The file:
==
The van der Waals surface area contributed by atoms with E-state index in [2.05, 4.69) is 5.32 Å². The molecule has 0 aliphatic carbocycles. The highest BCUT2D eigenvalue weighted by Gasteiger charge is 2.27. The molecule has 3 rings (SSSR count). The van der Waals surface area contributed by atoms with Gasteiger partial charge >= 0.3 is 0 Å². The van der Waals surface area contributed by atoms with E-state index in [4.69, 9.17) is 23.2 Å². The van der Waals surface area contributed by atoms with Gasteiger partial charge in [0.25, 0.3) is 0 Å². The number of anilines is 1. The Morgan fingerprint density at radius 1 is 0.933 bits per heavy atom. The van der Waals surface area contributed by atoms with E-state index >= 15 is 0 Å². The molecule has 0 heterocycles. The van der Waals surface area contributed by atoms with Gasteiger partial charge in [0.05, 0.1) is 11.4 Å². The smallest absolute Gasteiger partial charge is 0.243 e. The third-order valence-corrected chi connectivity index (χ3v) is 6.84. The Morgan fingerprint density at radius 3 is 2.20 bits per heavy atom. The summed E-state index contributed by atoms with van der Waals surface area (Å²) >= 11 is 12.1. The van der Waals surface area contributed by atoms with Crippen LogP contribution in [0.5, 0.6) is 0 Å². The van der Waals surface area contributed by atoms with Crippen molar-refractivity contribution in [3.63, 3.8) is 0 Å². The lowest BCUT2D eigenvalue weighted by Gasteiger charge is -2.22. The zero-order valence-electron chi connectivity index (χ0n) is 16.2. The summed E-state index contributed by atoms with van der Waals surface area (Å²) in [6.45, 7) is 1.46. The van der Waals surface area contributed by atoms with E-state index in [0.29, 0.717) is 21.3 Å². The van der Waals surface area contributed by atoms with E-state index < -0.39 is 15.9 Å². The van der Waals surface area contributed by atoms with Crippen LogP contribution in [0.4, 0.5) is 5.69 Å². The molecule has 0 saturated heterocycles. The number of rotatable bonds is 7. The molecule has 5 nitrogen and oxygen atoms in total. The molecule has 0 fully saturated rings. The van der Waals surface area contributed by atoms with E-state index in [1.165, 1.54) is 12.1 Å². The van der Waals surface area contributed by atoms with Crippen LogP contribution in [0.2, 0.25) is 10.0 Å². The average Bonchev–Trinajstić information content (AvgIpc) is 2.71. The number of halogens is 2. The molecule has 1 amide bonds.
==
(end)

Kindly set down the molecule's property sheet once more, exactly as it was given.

The van der Waals surface area contributed by atoms with E-state index in [2.05, 4.69) is 5.32 Å². The molecule has 0 aliphatic carbocycles. The highest BCUT2D eigenvalue weighted by Gasteiger charge is 2.27. The molecule has 3 rings (SSSR count). The van der Waals surface area contributed by atoms with Gasteiger partial charge >= 0.3 is 0 Å². The van der Waals surface area contributed by atoms with E-state index in [4.69, 9.17) is 23.2 Å². The van der Waals surface area contributed by atoms with Gasteiger partial charge in [0.25, 0.3) is 0 Å². The number of anilines is 1. The Morgan fingerprint density at radius 1 is 0.933 bits per heavy atom. The van der Waals surface area contributed by atoms with E-state index >= 15 is 0 Å². The molecule has 0 heterocycles. The van der Waals surface area contributed by atoms with Gasteiger partial charge in [0.05, 0.1) is 11.4 Å². The smallest absolute Gasteiger partial charge is 0.243 e. The third-order valence-corrected chi connectivity index (χ3v) is 6.84. The Morgan fingerprint density at radius 3 is 2.20 bits per heavy atom. The summed E-state index contributed by atoms with van der Waals surface area (Å²) >= 11 is 12.1. The van der Waals surface area contributed by atoms with Crippen LogP contribution in [0.5, 0.6) is 0 Å². The van der Waals surface area contributed by atoms with Crippen molar-refractivity contribution in [3.63, 3.8) is 0 Å². The lowest BCUT2D eigenvalue weighted by Gasteiger charge is -2.22. The zero-order valence-electron chi connectivity index (χ0n) is 16.2. The summed E-state index contributed by atoms with van der Waals surface area (Å²) in [6.45, 7) is 1.46. The van der Waals surface area contributed by atoms with E-state index in [0.29, 0.717) is 21.3 Å². The van der Waals surface area contributed by atoms with E-state index < -0.39 is 15.9 Å². The van der Waals surface area contributed by atoms with Crippen LogP contribution in [0.4, 0.5) is 5.69 Å². The molecule has 0 saturated heterocycles. The number of rotatable bonds is 7. The molecule has 5 nitrogen and oxygen atoms in total. The molecule has 0 fully saturated rings. The van der Waals surface area contributed by atoms with E-state index in [1.165, 1.54) is 12.1 Å². The van der Waals surface area contributed by atoms with Crippen LogP contribution in [0.2, 0.25) is 10.0 Å². The average Bonchev–Trinajstić information content (AvgIpc) is 2.71. The number of halogens is 2. The molecule has 1 amide bonds.